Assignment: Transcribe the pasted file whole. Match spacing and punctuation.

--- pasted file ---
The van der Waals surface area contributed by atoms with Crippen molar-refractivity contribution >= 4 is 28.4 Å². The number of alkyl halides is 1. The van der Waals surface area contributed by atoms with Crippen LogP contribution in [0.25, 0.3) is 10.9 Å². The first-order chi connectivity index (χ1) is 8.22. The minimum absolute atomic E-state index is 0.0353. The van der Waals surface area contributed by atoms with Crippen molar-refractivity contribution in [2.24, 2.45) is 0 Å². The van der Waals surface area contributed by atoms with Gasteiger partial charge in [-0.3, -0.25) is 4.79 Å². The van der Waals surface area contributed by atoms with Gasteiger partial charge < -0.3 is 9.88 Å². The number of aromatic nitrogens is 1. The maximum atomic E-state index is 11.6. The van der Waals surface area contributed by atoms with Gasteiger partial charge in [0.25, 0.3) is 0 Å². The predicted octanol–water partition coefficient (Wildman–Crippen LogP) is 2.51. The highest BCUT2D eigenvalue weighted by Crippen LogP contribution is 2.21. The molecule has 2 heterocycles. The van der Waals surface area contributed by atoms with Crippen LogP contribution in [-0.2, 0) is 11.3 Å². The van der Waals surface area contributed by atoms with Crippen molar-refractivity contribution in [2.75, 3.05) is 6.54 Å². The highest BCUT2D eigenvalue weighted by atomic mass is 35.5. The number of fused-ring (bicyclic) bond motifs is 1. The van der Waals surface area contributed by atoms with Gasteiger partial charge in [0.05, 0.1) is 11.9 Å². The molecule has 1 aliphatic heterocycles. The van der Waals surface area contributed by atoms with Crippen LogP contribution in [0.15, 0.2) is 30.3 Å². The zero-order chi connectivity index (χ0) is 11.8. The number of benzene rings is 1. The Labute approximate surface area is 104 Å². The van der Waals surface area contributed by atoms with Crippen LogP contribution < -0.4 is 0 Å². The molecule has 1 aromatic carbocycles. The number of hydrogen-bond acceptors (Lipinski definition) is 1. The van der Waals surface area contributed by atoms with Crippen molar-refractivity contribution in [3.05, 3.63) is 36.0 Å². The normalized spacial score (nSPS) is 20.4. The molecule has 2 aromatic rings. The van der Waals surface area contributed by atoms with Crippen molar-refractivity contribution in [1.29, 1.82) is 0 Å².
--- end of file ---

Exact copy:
The van der Waals surface area contributed by atoms with Crippen molar-refractivity contribution >= 4 is 28.4 Å². The number of alkyl halides is 1. The van der Waals surface area contributed by atoms with Crippen LogP contribution in [0.25, 0.3) is 10.9 Å². The first-order chi connectivity index (χ1) is 8.22. The minimum absolute atomic E-state index is 0.0353. The van der Waals surface area contributed by atoms with Crippen molar-refractivity contribution in [2.24, 2.45) is 0 Å². The van der Waals surface area contributed by atoms with Gasteiger partial charge in [-0.3, -0.25) is 4.79 Å². The van der Waals surface area contributed by atoms with Gasteiger partial charge < -0.3 is 9.88 Å². The number of aromatic nitrogens is 1. The maximum atomic E-state index is 11.6. The van der Waals surface area contributed by atoms with Gasteiger partial charge in [0.25, 0.3) is 0 Å². The predicted octanol–water partition coefficient (Wildman–Crippen LogP) is 2.51. The highest BCUT2D eigenvalue weighted by Crippen LogP contribution is 2.21. The molecule has 2 heterocycles. The van der Waals surface area contributed by atoms with Crippen LogP contribution in [-0.2, 0) is 11.3 Å². The van der Waals surface area contributed by atoms with Crippen molar-refractivity contribution in [2.75, 3.05) is 6.54 Å². The highest BCUT2D eigenvalue weighted by atomic mass is 35.5. The number of fused-ring (bicyclic) bond motifs is 1. The van der Waals surface area contributed by atoms with Gasteiger partial charge in [0.05, 0.1) is 11.9 Å². The molecule has 1 aliphatic heterocycles. The van der Waals surface area contributed by atoms with Crippen LogP contribution in [0.15, 0.2) is 30.3 Å². The zero-order chi connectivity index (χ0) is 11.8. The number of benzene rings is 1. The Labute approximate surface area is 104 Å². The van der Waals surface area contributed by atoms with Crippen LogP contribution < -0.4 is 0 Å². The molecule has 1 aromatic carbocycles. The number of hydrogen-bond acceptors (Lipinski definition) is 1. The van der Waals surface area contributed by atoms with Crippen molar-refractivity contribution in [3.05, 3.63) is 36.0 Å². The normalized spacial score (nSPS) is 20.4. The molecule has 2 aromatic rings. The van der Waals surface area contributed by atoms with Crippen molar-refractivity contribution in [1.29, 1.82) is 0 Å².